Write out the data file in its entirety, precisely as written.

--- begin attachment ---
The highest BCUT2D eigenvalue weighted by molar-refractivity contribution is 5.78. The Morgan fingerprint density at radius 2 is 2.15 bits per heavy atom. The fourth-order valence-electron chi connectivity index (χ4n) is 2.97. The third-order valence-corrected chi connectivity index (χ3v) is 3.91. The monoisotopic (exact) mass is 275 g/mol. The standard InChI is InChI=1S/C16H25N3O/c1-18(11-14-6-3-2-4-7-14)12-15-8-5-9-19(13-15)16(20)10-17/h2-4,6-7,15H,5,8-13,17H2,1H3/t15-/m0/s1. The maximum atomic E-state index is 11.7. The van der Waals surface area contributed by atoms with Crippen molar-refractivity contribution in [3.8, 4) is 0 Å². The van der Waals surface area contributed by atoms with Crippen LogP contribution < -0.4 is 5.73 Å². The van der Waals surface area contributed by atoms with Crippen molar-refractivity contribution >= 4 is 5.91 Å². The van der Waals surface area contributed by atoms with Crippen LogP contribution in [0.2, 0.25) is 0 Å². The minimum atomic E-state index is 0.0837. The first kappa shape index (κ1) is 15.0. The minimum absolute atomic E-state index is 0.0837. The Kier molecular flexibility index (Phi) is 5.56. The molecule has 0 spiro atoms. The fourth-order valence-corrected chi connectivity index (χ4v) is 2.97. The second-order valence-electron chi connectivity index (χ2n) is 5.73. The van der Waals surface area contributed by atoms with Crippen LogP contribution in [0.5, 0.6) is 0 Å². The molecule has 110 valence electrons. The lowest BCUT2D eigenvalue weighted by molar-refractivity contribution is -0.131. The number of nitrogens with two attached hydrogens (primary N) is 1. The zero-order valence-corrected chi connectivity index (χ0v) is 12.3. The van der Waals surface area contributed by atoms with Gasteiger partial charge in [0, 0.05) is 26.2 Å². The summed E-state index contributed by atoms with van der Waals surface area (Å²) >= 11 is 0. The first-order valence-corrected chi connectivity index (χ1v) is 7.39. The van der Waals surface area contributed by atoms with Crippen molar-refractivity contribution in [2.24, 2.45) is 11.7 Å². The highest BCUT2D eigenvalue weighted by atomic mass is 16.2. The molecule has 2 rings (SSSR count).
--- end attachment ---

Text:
The highest BCUT2D eigenvalue weighted by molar-refractivity contribution is 5.78. The Morgan fingerprint density at radius 2 is 2.15 bits per heavy atom. The fourth-order valence-electron chi connectivity index (χ4n) is 2.97. The third-order valence-corrected chi connectivity index (χ3v) is 3.91. The monoisotopic (exact) mass is 275 g/mol. The standard InChI is InChI=1S/C16H25N3O/c1-18(11-14-6-3-2-4-7-14)12-15-8-5-9-19(13-15)16(20)10-17/h2-4,6-7,15H,5,8-13,17H2,1H3/t15-/m0/s1. The maximum atomic E-state index is 11.7. The van der Waals surface area contributed by atoms with Crippen molar-refractivity contribution in [3.8, 4) is 0 Å². The van der Waals surface area contributed by atoms with Crippen LogP contribution < -0.4 is 5.73 Å². The van der Waals surface area contributed by atoms with Crippen molar-refractivity contribution >= 4 is 5.91 Å². The van der Waals surface area contributed by atoms with Crippen LogP contribution in [0.2, 0.25) is 0 Å². The minimum atomic E-state index is 0.0837. The first kappa shape index (κ1) is 15.0. The minimum absolute atomic E-state index is 0.0837. The Kier molecular flexibility index (Phi) is 5.56. The molecule has 0 spiro atoms. The fourth-order valence-corrected chi connectivity index (χ4v) is 2.97. The second-order valence-electron chi connectivity index (χ2n) is 5.73. The van der Waals surface area contributed by atoms with Crippen LogP contribution in [0.5, 0.6) is 0 Å². The molecule has 110 valence electrons. The lowest BCUT2D eigenvalue weighted by molar-refractivity contribution is -0.131. The number of nitrogens with two attached hydrogens (primary N) is 1. The zero-order valence-corrected chi connectivity index (χ0v) is 12.3. The van der Waals surface area contributed by atoms with Gasteiger partial charge in [0, 0.05) is 26.2 Å². The summed E-state index contributed by atoms with van der Waals surface area (Å²) >= 11 is 0. The first-order valence-corrected chi connectivity index (χ1v) is 7.39. The van der Waals surface area contributed by atoms with Crippen molar-refractivity contribution in [2.24, 2.45) is 11.7 Å². The highest BCUT2D eigenvalue weighted by atomic mass is 16.2. The molecule has 2 rings (SSSR count).